Demographic features

Postmortem human cases were carefully selected for each study, trying to match as much as possible the cases in the control and schizophrenia groups by their age, gender, race, PMI, and brain pH (see Tables 1 and 2). In addition, statistical analysis was performed for each of these demographic features to ensure that the control and schizophrenia groups were not significantly different.

Pilot study

Age, gender, race, and PMI were not normally distributed (Kolmogorov–Smirnov Normality test) for one or both groups, therefore a Mann–Whitney U-test was used to compare each of these demographic features between the control and schizophrenia groups (Age: U = 13.00; P = 0.79. Race: U = 11.00; P = 0.46. Gender: U = 14.00; P = 0.91. PMI: U = 14.50; P > 0.99). Brain pH data were normally distributed for both groups, therefore a standard unpaired t-test was performed [t(9) = 0.72; P = 0.49]. In summary, all the demographic features were not significantly different between the control and schizophrenia groups for the pilot study (Table 1).

Regional expression of TH and pTH study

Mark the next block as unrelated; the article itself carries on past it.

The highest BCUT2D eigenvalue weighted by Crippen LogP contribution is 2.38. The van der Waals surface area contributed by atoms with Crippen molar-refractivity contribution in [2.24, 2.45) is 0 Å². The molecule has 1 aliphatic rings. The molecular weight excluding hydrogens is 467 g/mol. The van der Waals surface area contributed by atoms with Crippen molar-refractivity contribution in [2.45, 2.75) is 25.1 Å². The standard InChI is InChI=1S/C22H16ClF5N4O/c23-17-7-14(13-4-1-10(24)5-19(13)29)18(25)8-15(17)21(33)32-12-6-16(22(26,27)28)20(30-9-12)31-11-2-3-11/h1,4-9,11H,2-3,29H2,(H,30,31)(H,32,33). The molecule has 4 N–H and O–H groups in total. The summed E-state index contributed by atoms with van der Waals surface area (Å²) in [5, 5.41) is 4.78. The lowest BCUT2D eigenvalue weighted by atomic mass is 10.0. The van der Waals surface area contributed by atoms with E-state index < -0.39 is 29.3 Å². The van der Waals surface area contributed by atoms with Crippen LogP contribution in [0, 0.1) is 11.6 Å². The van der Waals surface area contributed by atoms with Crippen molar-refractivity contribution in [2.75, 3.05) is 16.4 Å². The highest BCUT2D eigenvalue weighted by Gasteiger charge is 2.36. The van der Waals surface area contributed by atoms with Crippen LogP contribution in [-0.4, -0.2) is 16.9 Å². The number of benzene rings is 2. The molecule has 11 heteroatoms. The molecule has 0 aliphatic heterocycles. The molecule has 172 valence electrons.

This study was performed in two different types of samples that were analyzed independently: Cases containing all the rostro-caudal extent of the SN/VTA, and cases containing only the mid-caudal region of the SN/VTA. The demographic features for control and schizophrenia cases for each of these two types of samples were statistically analyzed. In rostro-caudal samples, age, PMI, and brain pH were normally distributed for the control and schizophrenia groups, therefore an unpaired t-test was performed [Age: t(12) = 0.15; P = 0.89. PMI: t(12) = 0.40; P = 0.70. Brain pH: t(12) = 1.79; P = 0.1]. On the other hand, race and gender for the rostro-caudal samples were not normally distributed at least for one of the groups, therefore a Mann–Whitney U-test was performed (Race: U = 18.00; P = 0.39. Gender: U = 22.00; P = 0.79). In summary, no demographic features were significantly different between the control and schizophrenia groups for the cases containing all the rostro-caudal extent of the SN/VTA. In mid-caudal samples, age, PMI, and pH were normally distributed for the control and schizophrenia groups, therefore an unpaired t-test was performed [Age: t(12) = 1.08; P = 0.30. PMI: t(12) = 0.50; P = 0.63; Brain pH: t(12) = 1.70; P = 0.11]. For mid-caudal samples race and gender were not normally distributed and a Mann–Whitney U-test was performed (Race: U = 10.00; P = 0.045. Gender: U = 18.00; P = 0.39). In summary, race was the only demographic feature that presented significant differences between the schizophrenia and control groups in mid-caudal samples. This significant difference was further assessed (see below, second postmortem study results) as a possible predictor for the main outcome measures (TH and pTH protein levels; Table 2).